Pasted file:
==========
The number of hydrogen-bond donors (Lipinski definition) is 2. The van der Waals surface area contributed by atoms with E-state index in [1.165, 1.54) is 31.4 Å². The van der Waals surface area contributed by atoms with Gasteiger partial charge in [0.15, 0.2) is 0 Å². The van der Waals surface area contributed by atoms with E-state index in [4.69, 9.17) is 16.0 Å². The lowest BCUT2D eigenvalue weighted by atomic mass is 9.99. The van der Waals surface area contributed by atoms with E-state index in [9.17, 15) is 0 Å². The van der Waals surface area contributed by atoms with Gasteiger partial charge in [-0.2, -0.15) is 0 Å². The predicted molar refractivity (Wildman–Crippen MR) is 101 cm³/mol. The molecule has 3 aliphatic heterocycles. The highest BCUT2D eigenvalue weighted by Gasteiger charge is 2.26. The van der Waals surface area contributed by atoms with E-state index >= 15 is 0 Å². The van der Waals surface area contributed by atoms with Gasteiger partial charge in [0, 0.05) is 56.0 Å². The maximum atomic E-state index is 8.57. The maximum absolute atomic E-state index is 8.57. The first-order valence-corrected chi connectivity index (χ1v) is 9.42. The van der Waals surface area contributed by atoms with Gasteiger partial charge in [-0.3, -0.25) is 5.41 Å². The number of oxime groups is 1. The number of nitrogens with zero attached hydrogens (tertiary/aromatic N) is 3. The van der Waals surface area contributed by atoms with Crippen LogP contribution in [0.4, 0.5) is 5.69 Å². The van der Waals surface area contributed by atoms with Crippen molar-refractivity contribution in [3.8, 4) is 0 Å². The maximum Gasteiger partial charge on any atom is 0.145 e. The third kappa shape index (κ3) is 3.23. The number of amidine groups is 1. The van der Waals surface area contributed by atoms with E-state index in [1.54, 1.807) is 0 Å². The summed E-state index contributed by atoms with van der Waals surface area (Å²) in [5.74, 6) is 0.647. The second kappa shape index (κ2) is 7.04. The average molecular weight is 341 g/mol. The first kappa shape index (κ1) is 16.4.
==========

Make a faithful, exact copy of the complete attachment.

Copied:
The number of hydrogen-bond donors (Lipinski definition) is 2. The van der Waals surface area contributed by atoms with E-state index in [1.165, 1.54) is 31.4 Å². The van der Waals surface area contributed by atoms with Gasteiger partial charge in [0.15, 0.2) is 0 Å². The van der Waals surface area contributed by atoms with E-state index in [4.69, 9.17) is 16.0 Å². The lowest BCUT2D eigenvalue weighted by atomic mass is 9.99. The van der Waals surface area contributed by atoms with E-state index in [9.17, 15) is 0 Å². The van der Waals surface area contributed by atoms with Gasteiger partial charge in [-0.2, -0.15) is 0 Å². The predicted molar refractivity (Wildman–Crippen MR) is 101 cm³/mol. The molecule has 3 aliphatic heterocycles. The highest BCUT2D eigenvalue weighted by Gasteiger charge is 2.26. The van der Waals surface area contributed by atoms with E-state index >= 15 is 0 Å². The van der Waals surface area contributed by atoms with Gasteiger partial charge in [0, 0.05) is 56.0 Å². The maximum atomic E-state index is 8.57. The maximum absolute atomic E-state index is 8.57. The first-order valence-corrected chi connectivity index (χ1v) is 9.42. The van der Waals surface area contributed by atoms with Gasteiger partial charge in [-0.3, -0.25) is 5.41 Å². The number of oxime groups is 1. The number of nitrogens with zero attached hydrogens (tertiary/aromatic N) is 3. The van der Waals surface area contributed by atoms with Crippen LogP contribution in [0.4, 0.5) is 5.69 Å². The van der Waals surface area contributed by atoms with Crippen molar-refractivity contribution in [3.8, 4) is 0 Å². The maximum Gasteiger partial charge on any atom is 0.145 e. The third kappa shape index (κ3) is 3.23. The number of amidine groups is 1. The van der Waals surface area contributed by atoms with E-state index in [1.54, 1.807) is 0 Å². The summed E-state index contributed by atoms with van der Waals surface area (Å²) in [5.74, 6) is 0.647. The second kappa shape index (κ2) is 7.04. The average molecular weight is 341 g/mol. The first kappa shape index (κ1) is 16.4.